'Times' censors David Clennon
When actor David Clennon, who played thirtysomething‘s sinister advertising agency boss, Miles Drentell, was asked to contribute to a New York Times Arts & Leisure feature, he said, ”Sure.” As one of the canceled series’ eight actors who were asked to predict the future of their characters, Clennon, who has been protesting U.S. foreign policy for the last 25 years, offered an imaginative response, which the Times didn’t see fit to print. Since his remarks were not used, Clennon wondered if he’d been censored. ”We didn’t have room,” says Times spokeswoman Nancy Nielsen. ”It’s not a case of censorship. The editor would have loved to run his comments.” The June 2 Times story did find room for Peter Horton’s eulogistic thoughts about his character, Gary Shepherd, whose future was determined by a fatal car crash during the show’s Feb. 12 episode.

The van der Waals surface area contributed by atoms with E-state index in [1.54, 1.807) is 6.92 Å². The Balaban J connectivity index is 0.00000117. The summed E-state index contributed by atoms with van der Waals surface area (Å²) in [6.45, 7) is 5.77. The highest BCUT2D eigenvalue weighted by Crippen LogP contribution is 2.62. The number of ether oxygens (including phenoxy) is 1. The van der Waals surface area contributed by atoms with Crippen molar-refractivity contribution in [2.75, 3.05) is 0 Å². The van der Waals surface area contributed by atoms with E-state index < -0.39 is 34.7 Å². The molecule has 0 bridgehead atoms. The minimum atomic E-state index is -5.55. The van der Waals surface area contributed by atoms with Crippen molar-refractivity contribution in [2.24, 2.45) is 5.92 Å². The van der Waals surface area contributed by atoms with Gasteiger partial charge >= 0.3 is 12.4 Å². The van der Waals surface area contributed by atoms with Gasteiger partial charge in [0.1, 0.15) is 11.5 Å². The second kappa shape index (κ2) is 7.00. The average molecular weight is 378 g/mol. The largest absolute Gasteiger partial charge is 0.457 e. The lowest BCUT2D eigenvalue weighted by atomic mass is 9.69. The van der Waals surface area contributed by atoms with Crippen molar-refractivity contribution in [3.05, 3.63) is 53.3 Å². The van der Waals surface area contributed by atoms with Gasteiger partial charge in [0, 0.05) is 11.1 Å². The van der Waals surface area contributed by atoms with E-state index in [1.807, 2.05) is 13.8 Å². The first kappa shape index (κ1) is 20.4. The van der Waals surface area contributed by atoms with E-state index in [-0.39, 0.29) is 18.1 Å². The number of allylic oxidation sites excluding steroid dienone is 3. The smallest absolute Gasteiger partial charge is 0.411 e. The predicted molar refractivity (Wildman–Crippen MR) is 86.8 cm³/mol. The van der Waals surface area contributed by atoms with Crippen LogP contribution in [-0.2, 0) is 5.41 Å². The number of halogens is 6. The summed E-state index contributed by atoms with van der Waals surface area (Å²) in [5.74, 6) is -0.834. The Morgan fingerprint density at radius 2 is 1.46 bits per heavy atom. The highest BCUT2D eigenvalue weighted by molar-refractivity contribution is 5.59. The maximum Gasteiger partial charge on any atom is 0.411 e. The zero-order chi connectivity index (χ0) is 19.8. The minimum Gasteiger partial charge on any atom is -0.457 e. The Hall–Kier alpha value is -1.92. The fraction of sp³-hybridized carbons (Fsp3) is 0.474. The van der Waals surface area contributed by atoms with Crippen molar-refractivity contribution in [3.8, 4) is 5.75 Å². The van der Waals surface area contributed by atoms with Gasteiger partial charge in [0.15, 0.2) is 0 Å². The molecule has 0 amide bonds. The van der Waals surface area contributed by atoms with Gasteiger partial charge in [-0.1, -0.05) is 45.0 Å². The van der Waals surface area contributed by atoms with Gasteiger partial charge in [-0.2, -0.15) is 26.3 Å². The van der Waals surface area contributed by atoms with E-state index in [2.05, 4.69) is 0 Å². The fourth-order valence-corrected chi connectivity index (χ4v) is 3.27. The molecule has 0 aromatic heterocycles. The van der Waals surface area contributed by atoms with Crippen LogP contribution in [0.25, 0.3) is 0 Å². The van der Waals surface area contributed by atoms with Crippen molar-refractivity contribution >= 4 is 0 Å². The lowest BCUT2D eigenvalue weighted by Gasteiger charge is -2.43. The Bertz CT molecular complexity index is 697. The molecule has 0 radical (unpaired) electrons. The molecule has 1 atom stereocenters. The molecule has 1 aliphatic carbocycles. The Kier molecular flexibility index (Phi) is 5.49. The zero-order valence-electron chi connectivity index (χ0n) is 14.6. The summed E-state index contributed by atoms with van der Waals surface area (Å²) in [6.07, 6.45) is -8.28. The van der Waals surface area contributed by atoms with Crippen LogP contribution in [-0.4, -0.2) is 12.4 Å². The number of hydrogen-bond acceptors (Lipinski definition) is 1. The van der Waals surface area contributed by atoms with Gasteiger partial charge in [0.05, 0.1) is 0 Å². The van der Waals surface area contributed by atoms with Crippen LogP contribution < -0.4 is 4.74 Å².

”I guess they didn’t appreciate my ironic sniping at the time,” says Clennon, 48. ”It was right before the Desert Storm parade extravaganza, and the Times was doing its part in promoting it.”
For the record, here’s the Miles prophecy that never ran: ”DAA [Miles’ agency] will create a campaign to promote Philadelphia’s Desert Storm victory celebration. (Not pro bono: Philadelphia will pay, with subsidies from the Pentagon.) With its emphasis on sexy weaponry, the campaign will draw such a large turnout that DAA will be rewarded with hefty accounts from leading defense contractors. Weapons giant General Electric will order its subsidiary, NBC, to adopt thirtysomething, and the show will be revived as a heartwarming celebration of the Golden Age of Bush….Miles will be appointed to a high office in the CIA’s psychological warfare department.”